The wall has come down between Princeton Township and Princeton Borough, after a solid majority of voters in each town elected to merge the two municipalities, according to Bloomberg News.
And why would a business news company like Bloomberg be interested? Because this move is designed to save money. A 10-member commission of residents and elected officials from the borough and township calculated that merging these two places should eventually save their combined budgets $3.2 million a year.
If the towns had already consolidated by now, borough property owners would have saved $201 in taxes this year, on average, and township members would have saved $240, NJ.com has said.
Princeton Township, which has long favored the merger, voted for it 3,542 to 604. The borough, which had been against it the last time such a measure arose in 1996, seems to have passed it 1,238 to 828 against. Both votes have some absentee ballots still to come, but the outcome seems clear.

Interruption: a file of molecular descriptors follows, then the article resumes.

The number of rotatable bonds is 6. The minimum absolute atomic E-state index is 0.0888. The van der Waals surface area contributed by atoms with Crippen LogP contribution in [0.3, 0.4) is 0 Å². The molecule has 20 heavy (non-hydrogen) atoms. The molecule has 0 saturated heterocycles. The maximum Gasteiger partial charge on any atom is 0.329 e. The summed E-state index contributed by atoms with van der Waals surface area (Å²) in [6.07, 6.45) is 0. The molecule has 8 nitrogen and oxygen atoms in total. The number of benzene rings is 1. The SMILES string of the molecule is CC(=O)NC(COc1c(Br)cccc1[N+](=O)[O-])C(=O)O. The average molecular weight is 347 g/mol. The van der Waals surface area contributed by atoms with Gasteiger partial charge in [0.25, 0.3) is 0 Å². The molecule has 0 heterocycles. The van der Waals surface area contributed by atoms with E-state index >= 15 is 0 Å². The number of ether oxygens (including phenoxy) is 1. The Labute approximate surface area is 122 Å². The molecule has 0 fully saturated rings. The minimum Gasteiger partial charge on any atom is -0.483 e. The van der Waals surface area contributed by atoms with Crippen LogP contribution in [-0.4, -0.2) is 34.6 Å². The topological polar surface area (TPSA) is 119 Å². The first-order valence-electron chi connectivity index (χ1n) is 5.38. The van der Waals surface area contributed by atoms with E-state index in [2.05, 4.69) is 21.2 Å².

Governor Chris Christie has encouraged this merger, to the point where he’s offered to pay 20 percent of the total $1.7 million cost, Bloomberg said. He’s also urging New Jersey’s other 566 municipalities to consider consolidations as well.
NJ.com noted the state has 21 other sets of towns where, like Princeton Township and Borough respectively, one two completely surrounds the other.
The two Princetons originally split in 1894, when a dispute over school funding led residents in the borough area to secede. The division had remained even long after the two municipalities combined schools again.